A solution or additive used to lighten or whiten another material. Bleaching agents are usually chemicals that oxidize or reduce impurities and colorants in the treated material. Sun exposure has been used since ancient times in Egypt, China and the Middle East to bleach fibers and fabrics. In the 18th century, solutions of potash, lye, or sulfuric acid were used for bleaching. The whitening properties of chlorine products were published in 1789 by French chemist Claude Berthollet. In 1799, the Scottish scientist, Charles Tennant, introduced a dry mixture chlorine and slaked lime called bleaching powder. It was the primary bleaching agent until 1925 when liquid chlorine bleaches (sodium hypochlorite) were introduced. See oxidizing bleach, reducing bleach, and optical bleach.
Synonyms and Related Terms
bleach; chloramine T; Clorox; ammonia; oxalic acid; chlorine dioxide; formaldehyde; hydrogen peroxide; potassium metabisulfite; sodium chlorate; sodium chlorite; sodium hypochlorite; sodium peroxide; sodium perborate; sodium bisulfite; sodium borohydride; peracetic acid
Hazards and Safety
Most bleaches are toxic by ingestion and will cause irritation on skin contact. Chlorine bleaches will release highly toxic chlorine gas when mixed with acids, ammonia or when heated.
B.K.Easton, "Textile Bleaching in the U.S." Ciba-Geigy Review 3:2-32, 1971.
Sources Checked for Data in Record
- Richard S. Lewis, Hawley's Condensed Chemical Dictionary, Van Nostrand Reinhold, New York, 10th ed., 1993
- Hoechst Celanese Corporation, Dictionary of Fiber & Textile Technology (older version called Man-made Fiber and Textile Dictionary, 1965), Hoechst Celanese Corporation, Charlotte NC, 1990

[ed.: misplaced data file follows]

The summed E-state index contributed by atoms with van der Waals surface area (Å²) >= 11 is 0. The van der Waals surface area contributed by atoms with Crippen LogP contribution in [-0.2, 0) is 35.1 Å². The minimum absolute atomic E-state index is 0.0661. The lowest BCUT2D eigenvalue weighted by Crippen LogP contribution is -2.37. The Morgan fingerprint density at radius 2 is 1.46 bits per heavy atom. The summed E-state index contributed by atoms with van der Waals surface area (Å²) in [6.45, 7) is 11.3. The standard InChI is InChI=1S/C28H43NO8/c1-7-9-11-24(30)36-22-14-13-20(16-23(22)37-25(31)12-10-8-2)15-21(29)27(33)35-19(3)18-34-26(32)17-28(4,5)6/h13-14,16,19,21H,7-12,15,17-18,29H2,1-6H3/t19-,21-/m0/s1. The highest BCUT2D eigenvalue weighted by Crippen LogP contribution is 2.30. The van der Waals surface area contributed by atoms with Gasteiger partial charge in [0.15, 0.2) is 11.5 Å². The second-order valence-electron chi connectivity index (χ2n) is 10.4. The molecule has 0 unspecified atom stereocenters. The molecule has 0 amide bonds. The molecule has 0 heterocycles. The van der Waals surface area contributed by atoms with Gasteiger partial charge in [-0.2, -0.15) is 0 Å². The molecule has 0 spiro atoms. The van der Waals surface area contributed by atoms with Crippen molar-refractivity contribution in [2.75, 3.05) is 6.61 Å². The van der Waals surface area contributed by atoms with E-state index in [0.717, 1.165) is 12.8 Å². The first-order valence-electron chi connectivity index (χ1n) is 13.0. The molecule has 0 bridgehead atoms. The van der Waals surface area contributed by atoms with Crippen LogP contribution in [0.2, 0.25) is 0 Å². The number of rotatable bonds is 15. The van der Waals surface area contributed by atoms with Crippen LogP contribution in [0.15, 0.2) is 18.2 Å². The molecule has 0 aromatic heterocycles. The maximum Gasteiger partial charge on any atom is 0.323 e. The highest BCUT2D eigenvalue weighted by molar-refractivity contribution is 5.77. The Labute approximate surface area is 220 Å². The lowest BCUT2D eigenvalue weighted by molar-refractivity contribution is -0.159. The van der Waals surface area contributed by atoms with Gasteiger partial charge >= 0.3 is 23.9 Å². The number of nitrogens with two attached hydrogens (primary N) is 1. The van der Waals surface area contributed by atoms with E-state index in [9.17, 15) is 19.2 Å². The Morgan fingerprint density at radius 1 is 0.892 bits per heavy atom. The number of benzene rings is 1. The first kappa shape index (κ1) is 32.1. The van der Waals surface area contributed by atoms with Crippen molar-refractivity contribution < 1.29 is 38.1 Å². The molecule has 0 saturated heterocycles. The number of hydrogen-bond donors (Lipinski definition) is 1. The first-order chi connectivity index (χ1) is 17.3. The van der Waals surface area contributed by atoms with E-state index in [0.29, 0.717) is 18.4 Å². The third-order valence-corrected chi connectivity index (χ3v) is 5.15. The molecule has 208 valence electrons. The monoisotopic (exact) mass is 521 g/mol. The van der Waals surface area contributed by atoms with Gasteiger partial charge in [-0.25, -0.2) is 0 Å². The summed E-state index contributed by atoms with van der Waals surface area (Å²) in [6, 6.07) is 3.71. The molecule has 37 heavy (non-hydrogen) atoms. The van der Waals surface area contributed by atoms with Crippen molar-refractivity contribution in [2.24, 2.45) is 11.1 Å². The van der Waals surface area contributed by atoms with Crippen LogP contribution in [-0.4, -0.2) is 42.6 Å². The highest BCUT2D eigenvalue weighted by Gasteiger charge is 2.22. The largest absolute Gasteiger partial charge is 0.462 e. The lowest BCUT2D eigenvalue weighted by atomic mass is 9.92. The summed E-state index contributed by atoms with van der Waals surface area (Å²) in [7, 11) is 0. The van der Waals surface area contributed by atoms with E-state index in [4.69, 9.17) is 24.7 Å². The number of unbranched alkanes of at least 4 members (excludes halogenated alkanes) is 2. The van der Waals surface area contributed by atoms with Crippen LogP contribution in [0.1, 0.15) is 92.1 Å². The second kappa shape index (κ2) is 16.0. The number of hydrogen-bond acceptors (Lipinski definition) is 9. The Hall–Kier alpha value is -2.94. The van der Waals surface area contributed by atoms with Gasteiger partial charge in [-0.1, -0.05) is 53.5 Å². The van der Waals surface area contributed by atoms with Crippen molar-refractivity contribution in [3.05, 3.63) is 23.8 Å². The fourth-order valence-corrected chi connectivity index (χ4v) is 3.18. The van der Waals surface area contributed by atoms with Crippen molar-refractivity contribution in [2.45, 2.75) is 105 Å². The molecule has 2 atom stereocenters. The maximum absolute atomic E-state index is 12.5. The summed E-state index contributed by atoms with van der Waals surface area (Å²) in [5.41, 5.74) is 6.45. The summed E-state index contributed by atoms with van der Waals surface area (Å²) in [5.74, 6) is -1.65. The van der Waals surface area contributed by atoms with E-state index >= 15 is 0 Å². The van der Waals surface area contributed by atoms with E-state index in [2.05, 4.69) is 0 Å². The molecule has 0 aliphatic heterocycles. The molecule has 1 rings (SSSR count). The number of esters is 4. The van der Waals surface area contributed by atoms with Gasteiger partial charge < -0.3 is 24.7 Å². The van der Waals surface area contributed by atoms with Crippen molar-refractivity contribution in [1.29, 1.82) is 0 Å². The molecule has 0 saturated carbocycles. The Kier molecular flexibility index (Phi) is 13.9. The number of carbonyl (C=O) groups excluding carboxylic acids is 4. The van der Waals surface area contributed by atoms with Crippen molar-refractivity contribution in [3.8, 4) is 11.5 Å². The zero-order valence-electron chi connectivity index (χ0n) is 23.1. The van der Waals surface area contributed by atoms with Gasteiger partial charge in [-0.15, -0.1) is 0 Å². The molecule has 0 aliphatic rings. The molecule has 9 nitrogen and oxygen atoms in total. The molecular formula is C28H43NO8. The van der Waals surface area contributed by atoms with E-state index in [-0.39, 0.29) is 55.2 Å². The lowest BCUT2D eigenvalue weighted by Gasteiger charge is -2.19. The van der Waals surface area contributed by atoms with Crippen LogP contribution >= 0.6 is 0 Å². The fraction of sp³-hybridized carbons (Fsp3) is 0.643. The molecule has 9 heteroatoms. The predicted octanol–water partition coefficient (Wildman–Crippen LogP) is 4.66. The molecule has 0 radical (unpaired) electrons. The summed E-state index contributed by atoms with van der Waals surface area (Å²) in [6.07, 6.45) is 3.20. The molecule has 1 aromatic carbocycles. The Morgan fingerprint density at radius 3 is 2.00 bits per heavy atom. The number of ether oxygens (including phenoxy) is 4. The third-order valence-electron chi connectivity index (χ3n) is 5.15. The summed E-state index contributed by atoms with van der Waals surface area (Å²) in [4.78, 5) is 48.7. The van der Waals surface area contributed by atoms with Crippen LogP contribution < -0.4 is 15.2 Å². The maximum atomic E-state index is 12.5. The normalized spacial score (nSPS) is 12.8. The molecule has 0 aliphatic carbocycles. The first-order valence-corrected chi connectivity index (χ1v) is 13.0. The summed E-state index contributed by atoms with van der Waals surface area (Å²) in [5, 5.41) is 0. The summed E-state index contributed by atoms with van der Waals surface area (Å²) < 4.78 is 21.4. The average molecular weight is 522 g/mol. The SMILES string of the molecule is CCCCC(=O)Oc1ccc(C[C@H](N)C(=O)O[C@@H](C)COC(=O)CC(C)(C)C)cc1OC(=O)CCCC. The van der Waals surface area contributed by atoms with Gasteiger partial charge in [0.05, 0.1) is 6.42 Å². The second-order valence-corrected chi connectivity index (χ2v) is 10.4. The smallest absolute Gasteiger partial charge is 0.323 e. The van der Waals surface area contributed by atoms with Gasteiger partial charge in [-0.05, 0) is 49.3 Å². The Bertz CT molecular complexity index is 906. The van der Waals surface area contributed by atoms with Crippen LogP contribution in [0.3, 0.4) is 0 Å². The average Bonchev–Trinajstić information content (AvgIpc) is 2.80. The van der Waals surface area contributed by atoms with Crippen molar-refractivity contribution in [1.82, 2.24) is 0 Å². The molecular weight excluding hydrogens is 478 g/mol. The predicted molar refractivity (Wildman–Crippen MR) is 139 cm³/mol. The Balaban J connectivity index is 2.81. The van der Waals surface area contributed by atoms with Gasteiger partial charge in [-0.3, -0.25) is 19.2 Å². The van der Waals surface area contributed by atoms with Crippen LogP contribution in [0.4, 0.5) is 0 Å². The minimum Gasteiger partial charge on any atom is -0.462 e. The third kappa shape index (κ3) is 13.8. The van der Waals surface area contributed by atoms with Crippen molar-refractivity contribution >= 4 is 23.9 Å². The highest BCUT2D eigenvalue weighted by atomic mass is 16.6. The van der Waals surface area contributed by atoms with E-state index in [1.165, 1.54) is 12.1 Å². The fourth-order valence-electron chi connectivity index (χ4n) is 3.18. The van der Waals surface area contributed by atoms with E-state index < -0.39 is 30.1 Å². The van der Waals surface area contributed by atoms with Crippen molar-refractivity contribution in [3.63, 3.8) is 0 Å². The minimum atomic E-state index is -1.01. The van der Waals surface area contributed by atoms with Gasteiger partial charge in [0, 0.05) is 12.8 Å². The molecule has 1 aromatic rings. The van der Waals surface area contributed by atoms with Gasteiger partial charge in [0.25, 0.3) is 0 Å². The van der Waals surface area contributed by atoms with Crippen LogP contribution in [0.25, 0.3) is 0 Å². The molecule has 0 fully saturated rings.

- Rosalie Rosso King, Textile Identification, Conservation, and Preservation, Noyes Publications, Park Ridge, NJ, 1985
- Tom Rowland, Noel Riley, A-Z Guide to Cleaning, Conserving and Repairing Antiques, Constable and Co., Ltd., London, 1981
- Boise Cascade Paper Group, The Paper Handbook, Boise Cascade, Portland OR, 1989
- Michael McCann, Artist Beware, Watson-Guptill Publications, New York City, 1979
- Matt Roberts, Don Etherington, Bookbinding and the Conservation of Books: a Dictionary of Descriptive Terminology, U.S. Government Printing Office, Washington DC, 1982
- Dictionary of Building Preservation, Ward Bucher, ed., John Wiley & Sons, Inc., New York City, 1996
- Random House, Webster's Encyclopedic Unabridged Dictionary of the English Language, Grammercy Book, New York, 1997
- The American Heritage Dictionary or Encarta, via Microsoft Bookshelf 98, Microsoft Corp., 1998
- Encyclopedia Britannica, http://www.britannica.com Comment: "Bleach." Encyclopædia Britannica. 7 Sept. 2004 . Claude Berthollet discovered bleaching with chlorine in 1785
- Art and Architecture Thesaurus Online, http://www.getty.edu/research/tools/vocabulary/aat/, J. Paul Getty Trust, Los Angeles, 2000
- Judith H. Hofenk de Graaff, The Colourful Past: Origins, Chemistry, and Identification of Natural Dyestuffs, Archetype, London, 2004 Comment: Claude Berthollet published his work in 1789 on the bleaching effect of chlorine